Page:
‘The Soundtrack of My Life’ by Clive Davis
Author: Rashod D. Ollison
April 17, 2013
Clive Davis made headlines when his doorstop of a biography, The Soundtrack of My Life (Simon and Schuster), recently filled bookstore shelves. The pop impresario revealed that he’s bisexual. He arrived at this great “relief,” as he calls it, during the heady days of Studio 54.
To many in industry circles, news of Davis’s bisexuality isn’t exactly “news.” But to everyday people who may know him only as that shady-looking, impeccably dressed guy behind the stratospheric career of Whitney Houston, maybe Davis’s bisexuality comes as a shock.
Outing himself, which Davis does in the last eight pages of the 586-page book, is just one of many self-congratulatory revelations. And that’s about as “juicy” as The Soundtrack of My Life gets. Written with Anthony DeCurtis, longtime contributing editor at Rolling Stone, the book is meant to be the definitive look at the life of Clive Davis in his own words. And that’s just fine. The man is indeed a pop legend. His Midas touch goes back to the 1960s when he was head of Columbia Records and guided the careers of Janis Joplin, Carlos Santana, Bruce Springsteen and others. Before Davis’s arrival, Columbia’s biggest acts were supper club favorites such as Barbra Streisand and Johnny Mathis. He had a knack for mainstreaming acts brewing in the margins (Earth, Wind & Fire, Sly Stone, and later Patti Smith) and making schlock inescapable via mammoth careers he oversaw as the founder of Arista Records (Barry Manilow and Kenny G).
Also at Arista, Davis revitalized the careers of Dionne Warwick and Aretha Franklin, pop-soul divas who certainly had nothing to prove at the dawn of the ’80s, but the two had long been stuck in a commercial slump. Davis made the 40-something artists relevant to a new generation, rescuing them from a life on the oldies circuit. Under Davis’s direction at Arista, which always favored style over substance, both Warwick and Franklin garnered platinum sales, something neither had done before. After early test runs with jazz-informed beauties Phyllis Hyman and Angela Bofill, Davis masterminded the career of the first black American sweetheart, who possessed a miracle of a voice and keen, Glamour magazine-ready looks. Her name was Whitney Houston.
Numbingly, laboriously, boringly, Davis details those achievements and others throughout the dense book. Most of his career high points are accompanied by sale figures and a list of awards won. You can just see Davis reclined in a plush leather chair, recounting the achievements, his fingers woven across his chest, a smile stretched across his face. No one is as proud of Clive Davis as Clive Davis. And those who didn’t take his advice swiftly fell into the “Where Are They Now” oblivion, particularly singers who fancied themselves as writers. When Melissa Manchester and Taylor Dayne insisted on writing their own material against Davis’s advice, their careers sank. Davis says all but, “I told you so.” When Houston mentioned the desire to write her own songs following the blockbuster success of her first two albums, Davis firmly persuaded her to leave the lyrics to others, to accept her “Olympian” status as an interpreter alongside Dinah Washington, Frank Sinatra and Streisand. Houston didn’t bring up songwriting to him again.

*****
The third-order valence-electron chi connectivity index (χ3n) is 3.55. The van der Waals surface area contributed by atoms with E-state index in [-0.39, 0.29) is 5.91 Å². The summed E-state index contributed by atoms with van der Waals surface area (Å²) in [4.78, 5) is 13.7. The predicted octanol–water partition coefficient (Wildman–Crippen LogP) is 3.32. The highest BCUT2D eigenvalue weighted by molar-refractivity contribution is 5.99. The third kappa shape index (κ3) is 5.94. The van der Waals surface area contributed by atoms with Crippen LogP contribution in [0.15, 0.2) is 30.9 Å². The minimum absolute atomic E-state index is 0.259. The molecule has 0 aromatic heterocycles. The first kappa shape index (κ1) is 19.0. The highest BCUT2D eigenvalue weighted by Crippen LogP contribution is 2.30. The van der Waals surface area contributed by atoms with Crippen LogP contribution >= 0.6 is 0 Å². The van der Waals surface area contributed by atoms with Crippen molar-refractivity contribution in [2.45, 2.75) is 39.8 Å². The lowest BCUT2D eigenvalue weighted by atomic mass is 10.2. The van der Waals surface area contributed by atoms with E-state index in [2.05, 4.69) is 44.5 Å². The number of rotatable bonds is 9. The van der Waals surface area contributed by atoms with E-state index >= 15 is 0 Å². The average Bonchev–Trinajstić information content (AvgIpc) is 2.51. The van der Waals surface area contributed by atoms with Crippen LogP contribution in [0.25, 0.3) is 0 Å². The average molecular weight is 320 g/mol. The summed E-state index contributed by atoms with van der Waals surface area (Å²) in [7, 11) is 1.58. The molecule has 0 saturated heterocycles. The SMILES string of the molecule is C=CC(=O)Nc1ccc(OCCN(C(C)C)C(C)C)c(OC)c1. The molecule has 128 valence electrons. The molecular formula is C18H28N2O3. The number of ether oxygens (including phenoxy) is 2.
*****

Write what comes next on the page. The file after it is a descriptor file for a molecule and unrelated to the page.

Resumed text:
But Kelly Clarkson, the inaugural “American Idol” winner who signed with Davis, wasn’t so easily dissuaded. Davis’s bisexual revelation wasn’t the only thing that made the news before his book came out. Clarkson publicly countered Davis’s version of the making of “My December,” Clarkson’s sophomore album, which she mostly wrote. Davis dismissed it as a failure. The album went platinum and garnered a Top 10 hit. Clarkson said Davis verbally slashed her, calling her a “shitty writer.” Davis’s account made him look like the wise elder dealing with a delusional ingrate. Clarkson’s story seems more believable.
The only time the book registers anything close to emotional resonance is in the early chapters, when Davis speaks of growing up Jewish in Brooklyn during the 1930s. He adored his mother, who loved fashion. Later in the book, the chapters about Whitney Houston’s decline are at times poignant. He said he invited her to his house and talked to her directly about her addictions, of which she was in complete denial. He includes letters he wrote to her throughout her career, advising her on her stage show, urging her to come back into the studio. He talks about his decision to go on with his legendary pre-Grammy party, even as Houston’s corpse was still in the Beverly Hills Hotel, where Davis hosted the event.
Davis’s story is indeed interesting. To go from a Brooklyn kid who didn’t care much for music and become one of pop’s splashiest tastemakers is almost a quintessential you-can-make-it-if-you-try tale American figures love to share. And when you’re Clive Davis, you do it in an auspicious, oversized, self-loving, ultimately sleep-inducing way.
The Soundtrack of My Life
By Clive Davis
Simon and Schuster
Hardcover, 9781476714783, 608 pp.